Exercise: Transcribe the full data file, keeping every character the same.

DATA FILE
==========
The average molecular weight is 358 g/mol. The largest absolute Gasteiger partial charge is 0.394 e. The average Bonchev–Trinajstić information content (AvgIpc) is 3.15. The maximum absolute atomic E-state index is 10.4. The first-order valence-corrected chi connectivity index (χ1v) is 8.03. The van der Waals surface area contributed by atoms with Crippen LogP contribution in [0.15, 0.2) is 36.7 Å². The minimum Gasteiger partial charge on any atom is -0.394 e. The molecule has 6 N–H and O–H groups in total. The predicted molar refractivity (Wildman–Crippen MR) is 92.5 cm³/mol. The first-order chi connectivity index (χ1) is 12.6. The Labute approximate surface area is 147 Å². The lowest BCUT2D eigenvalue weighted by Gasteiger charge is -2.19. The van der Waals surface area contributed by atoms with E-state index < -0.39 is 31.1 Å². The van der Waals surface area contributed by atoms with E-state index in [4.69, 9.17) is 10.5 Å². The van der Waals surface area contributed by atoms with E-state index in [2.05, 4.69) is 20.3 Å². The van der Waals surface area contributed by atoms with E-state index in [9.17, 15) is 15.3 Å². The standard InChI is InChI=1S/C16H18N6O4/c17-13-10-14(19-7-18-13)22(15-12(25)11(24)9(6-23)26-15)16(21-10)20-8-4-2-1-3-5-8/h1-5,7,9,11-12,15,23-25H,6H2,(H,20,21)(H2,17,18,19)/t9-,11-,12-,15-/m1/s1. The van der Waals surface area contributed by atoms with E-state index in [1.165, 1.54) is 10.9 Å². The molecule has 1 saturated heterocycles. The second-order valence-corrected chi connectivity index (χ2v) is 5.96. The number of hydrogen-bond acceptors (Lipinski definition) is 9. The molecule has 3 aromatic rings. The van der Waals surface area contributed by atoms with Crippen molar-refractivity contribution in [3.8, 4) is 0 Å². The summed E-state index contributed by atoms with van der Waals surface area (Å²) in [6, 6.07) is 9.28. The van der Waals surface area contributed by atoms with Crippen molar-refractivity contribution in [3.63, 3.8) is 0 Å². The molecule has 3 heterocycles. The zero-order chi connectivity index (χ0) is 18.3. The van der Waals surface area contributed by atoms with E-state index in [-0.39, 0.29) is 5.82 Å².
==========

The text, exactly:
The average molecular weight is 358 g/mol. The largest absolute Gasteiger partial charge is 0.394 e. The average Bonchev–Trinajstić information content (AvgIpc) is 3.15. The maximum absolute atomic E-state index is 10.4. The first-order valence-corrected chi connectivity index (χ1v) is 8.03. The van der Waals surface area contributed by atoms with Crippen LogP contribution in [0.15, 0.2) is 36.7 Å². The minimum Gasteiger partial charge on any atom is -0.394 e. The molecule has 6 N–H and O–H groups in total. The predicted molar refractivity (Wildman–Crippen MR) is 92.5 cm³/mol. The first-order chi connectivity index (χ1) is 12.6. The Labute approximate surface area is 147 Å². The lowest BCUT2D eigenvalue weighted by Gasteiger charge is -2.19. The van der Waals surface area contributed by atoms with E-state index < -0.39 is 31.1 Å². The van der Waals surface area contributed by atoms with E-state index in [4.69, 9.17) is 10.5 Å². The van der Waals surface area contributed by atoms with E-state index in [2.05, 4.69) is 20.3 Å². The van der Waals surface area contributed by atoms with E-state index in [9.17, 15) is 15.3 Å². The standard InChI is InChI=1S/C16H18N6O4/c17-13-10-14(19-7-18-13)22(15-12(25)11(24)9(6-23)26-15)16(21-10)20-8-4-2-1-3-5-8/h1-5,7,9,11-12,15,23-25H,6H2,(H,20,21)(H2,17,18,19)/t9-,11-,12-,15-/m1/s1. The van der Waals surface area contributed by atoms with E-state index in [1.165, 1.54) is 10.9 Å². The molecule has 1 saturated heterocycles. The second-order valence-corrected chi connectivity index (χ2v) is 5.96. The number of hydrogen-bond acceptors (Lipinski definition) is 9. The molecule has 3 aromatic rings. The van der Waals surface area contributed by atoms with Crippen molar-refractivity contribution in [3.8, 4) is 0 Å². The summed E-state index contributed by atoms with van der Waals surface area (Å²) in [6, 6.07) is 9.28. The van der Waals surface area contributed by atoms with Crippen molar-refractivity contribution in [3.63, 3.8) is 0 Å². The molecule has 3 heterocycles. The zero-order chi connectivity index (χ0) is 18.3. The van der Waals surface area contributed by atoms with E-state index in [-0.39, 0.29) is 5.82 Å².